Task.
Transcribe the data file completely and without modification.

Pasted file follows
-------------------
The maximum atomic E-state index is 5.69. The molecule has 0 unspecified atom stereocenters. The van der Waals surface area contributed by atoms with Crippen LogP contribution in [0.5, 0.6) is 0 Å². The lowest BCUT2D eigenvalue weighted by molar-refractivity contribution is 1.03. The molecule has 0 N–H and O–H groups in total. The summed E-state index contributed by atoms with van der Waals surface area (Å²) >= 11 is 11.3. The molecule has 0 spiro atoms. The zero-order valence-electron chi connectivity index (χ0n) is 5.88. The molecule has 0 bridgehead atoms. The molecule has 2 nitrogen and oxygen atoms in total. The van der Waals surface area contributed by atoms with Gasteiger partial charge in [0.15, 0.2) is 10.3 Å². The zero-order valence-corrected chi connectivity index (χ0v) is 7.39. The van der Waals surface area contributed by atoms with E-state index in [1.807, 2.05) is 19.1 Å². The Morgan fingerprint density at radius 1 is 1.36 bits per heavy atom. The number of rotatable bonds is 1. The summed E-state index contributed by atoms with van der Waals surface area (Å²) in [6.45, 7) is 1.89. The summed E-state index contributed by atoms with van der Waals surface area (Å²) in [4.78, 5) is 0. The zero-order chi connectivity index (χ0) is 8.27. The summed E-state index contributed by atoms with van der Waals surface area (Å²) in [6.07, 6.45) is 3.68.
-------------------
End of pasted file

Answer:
The maximum atomic E-state index is 5.69. The molecule has 0 unspecified atom stereocenters. The van der Waals surface area contributed by atoms with Crippen LogP contribution in [0.5, 0.6) is 0 Å². The lowest BCUT2D eigenvalue weighted by molar-refractivity contribution is 1.03. The molecule has 0 N–H and O–H groups in total. The summed E-state index contributed by atoms with van der Waals surface area (Å²) >= 11 is 11.3. The molecule has 0 spiro atoms. The zero-order valence-electron chi connectivity index (χ0n) is 5.88. The molecule has 0 bridgehead atoms. The molecule has 2 nitrogen and oxygen atoms in total. The van der Waals surface area contributed by atoms with Gasteiger partial charge in [0.15, 0.2) is 10.3 Å². The zero-order valence-corrected chi connectivity index (χ0v) is 7.39. The van der Waals surface area contributed by atoms with E-state index in [1.807, 2.05) is 19.1 Å². The Morgan fingerprint density at radius 1 is 1.36 bits per heavy atom. The number of rotatable bonds is 1. The summed E-state index contributed by atoms with van der Waals surface area (Å²) in [6.45, 7) is 1.89. The summed E-state index contributed by atoms with van der Waals surface area (Å²) in [4.78, 5) is 0. The zero-order chi connectivity index (χ0) is 8.27. The summed E-state index contributed by atoms with van der Waals surface area (Å²) in [6.07, 6.45) is 3.68.